0800 466 1335 info@accutranslate.co.uk

It’s summer – and summer means long sunny days, picnics and festivals. Wherever you are in the world, if there is one thing you can guarantee it is that there will be a festival. Whether music, literature, cookery or gardening there’s a festival for all tastes and ages. So, if you’re on holiday, on business or planning a move abroad, make sure you can translate the local word for festival – it’d be a shame to miss one after all.

Fortunately, one of the few words that most of us can read and understand in many European languages without the need for translation is festival: fiesta, festa, festiwal for example. Even in the more difficult European languages – Dutch (feest) or Norwegian (festspill) for example – the word is easy to translate. Why is this?

Roman Origins

The word comes directly from Latin festivus meaning a festival or holiday. Since many words in European languages have a Latin origin, it’s not too surprising to find that this word has been adopted so wholeheartedly throughout Europe. Latin was the language of the ancient Romans, and it spread throughout the Roman empire which included what we now call Britain, France, Spain and Italy. The Romans loved their festivals and had at least one for virtually every week of the year, so it’s easy to see why the word became ubiquitous.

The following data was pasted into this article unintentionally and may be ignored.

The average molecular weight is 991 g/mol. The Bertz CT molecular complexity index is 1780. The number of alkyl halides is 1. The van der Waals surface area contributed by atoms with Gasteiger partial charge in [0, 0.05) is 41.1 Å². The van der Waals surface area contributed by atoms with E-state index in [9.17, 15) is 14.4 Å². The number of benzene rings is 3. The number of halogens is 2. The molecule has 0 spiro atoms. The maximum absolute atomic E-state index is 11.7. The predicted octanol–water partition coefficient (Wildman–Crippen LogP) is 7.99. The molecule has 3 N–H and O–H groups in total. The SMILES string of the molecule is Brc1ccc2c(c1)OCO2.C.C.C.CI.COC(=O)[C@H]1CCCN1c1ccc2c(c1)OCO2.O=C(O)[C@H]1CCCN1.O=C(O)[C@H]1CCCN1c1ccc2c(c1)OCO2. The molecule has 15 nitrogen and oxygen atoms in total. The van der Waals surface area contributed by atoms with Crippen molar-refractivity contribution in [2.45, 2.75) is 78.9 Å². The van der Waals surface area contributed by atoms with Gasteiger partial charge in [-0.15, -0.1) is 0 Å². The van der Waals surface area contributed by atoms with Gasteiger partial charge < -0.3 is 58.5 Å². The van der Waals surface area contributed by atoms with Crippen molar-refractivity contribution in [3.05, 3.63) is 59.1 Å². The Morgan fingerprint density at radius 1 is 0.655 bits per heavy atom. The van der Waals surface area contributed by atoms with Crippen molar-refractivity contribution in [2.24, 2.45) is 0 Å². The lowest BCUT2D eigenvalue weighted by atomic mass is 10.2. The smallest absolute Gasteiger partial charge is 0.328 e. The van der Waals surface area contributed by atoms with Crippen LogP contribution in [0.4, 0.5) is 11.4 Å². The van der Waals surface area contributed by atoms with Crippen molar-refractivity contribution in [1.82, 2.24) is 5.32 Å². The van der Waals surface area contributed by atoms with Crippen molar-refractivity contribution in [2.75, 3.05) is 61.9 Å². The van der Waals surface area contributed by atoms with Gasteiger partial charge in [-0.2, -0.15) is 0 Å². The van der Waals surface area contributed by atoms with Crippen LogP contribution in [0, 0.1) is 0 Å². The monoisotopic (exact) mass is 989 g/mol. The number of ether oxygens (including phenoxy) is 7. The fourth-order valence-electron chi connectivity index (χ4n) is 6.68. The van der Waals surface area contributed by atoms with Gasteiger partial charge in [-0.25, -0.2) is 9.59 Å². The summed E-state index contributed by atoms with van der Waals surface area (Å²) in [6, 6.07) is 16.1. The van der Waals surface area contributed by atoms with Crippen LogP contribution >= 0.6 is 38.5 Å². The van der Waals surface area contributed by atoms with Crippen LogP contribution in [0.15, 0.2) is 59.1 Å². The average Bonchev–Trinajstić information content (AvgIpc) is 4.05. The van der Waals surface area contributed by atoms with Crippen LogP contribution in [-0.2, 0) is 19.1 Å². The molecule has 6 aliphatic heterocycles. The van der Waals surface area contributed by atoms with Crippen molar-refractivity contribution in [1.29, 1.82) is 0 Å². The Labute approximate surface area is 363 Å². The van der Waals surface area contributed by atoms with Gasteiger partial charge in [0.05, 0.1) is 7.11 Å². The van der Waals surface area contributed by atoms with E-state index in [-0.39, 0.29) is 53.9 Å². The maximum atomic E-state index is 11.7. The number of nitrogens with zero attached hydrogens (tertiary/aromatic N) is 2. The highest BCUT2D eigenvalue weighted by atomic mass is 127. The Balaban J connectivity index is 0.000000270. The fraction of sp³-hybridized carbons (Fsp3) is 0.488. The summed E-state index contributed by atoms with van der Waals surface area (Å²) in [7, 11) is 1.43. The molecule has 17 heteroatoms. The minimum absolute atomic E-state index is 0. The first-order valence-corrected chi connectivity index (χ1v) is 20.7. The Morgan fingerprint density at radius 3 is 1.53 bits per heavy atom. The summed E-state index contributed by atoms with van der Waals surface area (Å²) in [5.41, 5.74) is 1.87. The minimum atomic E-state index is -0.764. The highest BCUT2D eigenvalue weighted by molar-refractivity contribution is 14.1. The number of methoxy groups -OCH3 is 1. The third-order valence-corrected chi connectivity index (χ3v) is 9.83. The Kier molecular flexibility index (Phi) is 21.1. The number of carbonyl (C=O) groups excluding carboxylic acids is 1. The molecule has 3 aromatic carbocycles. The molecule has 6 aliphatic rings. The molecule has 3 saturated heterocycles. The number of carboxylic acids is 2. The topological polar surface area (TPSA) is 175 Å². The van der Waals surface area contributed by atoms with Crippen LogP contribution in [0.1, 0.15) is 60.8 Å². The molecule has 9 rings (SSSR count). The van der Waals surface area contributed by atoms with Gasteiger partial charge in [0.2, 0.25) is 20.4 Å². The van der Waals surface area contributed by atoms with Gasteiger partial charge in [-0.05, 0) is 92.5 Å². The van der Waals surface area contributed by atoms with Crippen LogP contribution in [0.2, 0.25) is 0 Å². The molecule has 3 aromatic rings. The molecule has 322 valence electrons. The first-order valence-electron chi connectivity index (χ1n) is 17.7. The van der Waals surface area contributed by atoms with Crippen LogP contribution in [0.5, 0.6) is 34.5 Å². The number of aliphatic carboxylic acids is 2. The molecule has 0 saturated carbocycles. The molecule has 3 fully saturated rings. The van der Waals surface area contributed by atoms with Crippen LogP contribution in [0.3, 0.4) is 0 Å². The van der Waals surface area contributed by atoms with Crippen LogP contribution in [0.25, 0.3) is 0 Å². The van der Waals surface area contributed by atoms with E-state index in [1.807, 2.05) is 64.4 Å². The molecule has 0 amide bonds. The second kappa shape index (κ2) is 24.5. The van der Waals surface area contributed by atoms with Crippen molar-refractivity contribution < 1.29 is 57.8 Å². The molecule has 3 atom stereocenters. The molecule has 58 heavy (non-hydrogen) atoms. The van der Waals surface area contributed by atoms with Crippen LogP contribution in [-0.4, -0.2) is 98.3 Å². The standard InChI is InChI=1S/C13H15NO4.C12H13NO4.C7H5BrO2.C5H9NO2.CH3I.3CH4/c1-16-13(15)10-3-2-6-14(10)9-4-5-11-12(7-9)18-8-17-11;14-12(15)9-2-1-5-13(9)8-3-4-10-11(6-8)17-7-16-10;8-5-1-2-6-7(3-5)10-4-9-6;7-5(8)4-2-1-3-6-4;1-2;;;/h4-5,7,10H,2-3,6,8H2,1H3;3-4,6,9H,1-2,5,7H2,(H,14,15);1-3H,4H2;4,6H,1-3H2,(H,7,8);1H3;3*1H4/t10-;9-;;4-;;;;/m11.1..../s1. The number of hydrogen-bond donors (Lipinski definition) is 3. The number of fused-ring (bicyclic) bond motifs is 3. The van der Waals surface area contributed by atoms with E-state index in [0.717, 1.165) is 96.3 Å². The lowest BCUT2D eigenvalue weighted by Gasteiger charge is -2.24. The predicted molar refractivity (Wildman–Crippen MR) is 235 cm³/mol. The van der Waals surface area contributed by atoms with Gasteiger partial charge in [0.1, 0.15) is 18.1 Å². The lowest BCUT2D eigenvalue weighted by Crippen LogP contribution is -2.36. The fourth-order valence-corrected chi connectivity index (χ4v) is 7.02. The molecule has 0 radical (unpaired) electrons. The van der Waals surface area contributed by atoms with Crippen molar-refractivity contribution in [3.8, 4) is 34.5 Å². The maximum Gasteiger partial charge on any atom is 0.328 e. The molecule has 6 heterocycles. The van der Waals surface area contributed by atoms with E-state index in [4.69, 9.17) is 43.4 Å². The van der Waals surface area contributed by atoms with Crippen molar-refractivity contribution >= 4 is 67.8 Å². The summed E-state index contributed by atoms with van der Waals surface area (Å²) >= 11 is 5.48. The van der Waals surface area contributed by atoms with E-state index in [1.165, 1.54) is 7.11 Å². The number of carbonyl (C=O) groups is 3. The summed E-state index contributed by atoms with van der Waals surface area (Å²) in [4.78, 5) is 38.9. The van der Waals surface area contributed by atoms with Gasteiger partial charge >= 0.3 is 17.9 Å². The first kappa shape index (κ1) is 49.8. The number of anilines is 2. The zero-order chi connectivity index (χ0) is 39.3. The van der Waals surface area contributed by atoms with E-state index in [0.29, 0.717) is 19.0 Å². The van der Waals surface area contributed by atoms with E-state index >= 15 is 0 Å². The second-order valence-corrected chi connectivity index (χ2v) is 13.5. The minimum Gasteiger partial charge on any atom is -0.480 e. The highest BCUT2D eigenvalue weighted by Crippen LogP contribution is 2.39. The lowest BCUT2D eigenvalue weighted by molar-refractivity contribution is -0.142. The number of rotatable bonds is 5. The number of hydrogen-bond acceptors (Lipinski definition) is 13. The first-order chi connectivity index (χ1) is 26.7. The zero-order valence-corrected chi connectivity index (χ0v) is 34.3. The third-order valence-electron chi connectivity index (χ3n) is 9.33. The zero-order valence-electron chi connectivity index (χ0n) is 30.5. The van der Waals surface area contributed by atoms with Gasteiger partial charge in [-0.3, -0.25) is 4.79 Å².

False friends

But not all words are so easy to translate, and there are many ‘false friends’. False friends are words in two languages that look or sound similar, but differ significantly in meaning – technically known as ‘false cognates’.

Some examples of false friends: If you do something silly in Spain and want to express your embarrassment beware of using embarazada, which means pregnant, or you might find your having a very different conversation from the one you intended. Maybe you want to buy a new camera when you’re in Italy? Don’t be surprised if you get a blank look — in Italian, a camera is a room — you should be asking for a macchina fotografica. And whatever else you do in France, don’t walk into a lingerie store and ask to see votre bras unless you particularly want to see their arm . . . a bra in France is un soutien-gorge while ‘bras’ means arm. The list is endless.

Don’t leave translation to chance – call Accutranslate if you want to avoid false friends in your translations : 0800 466 1335, info@accutranslate.co.uk – we’ll always get it right.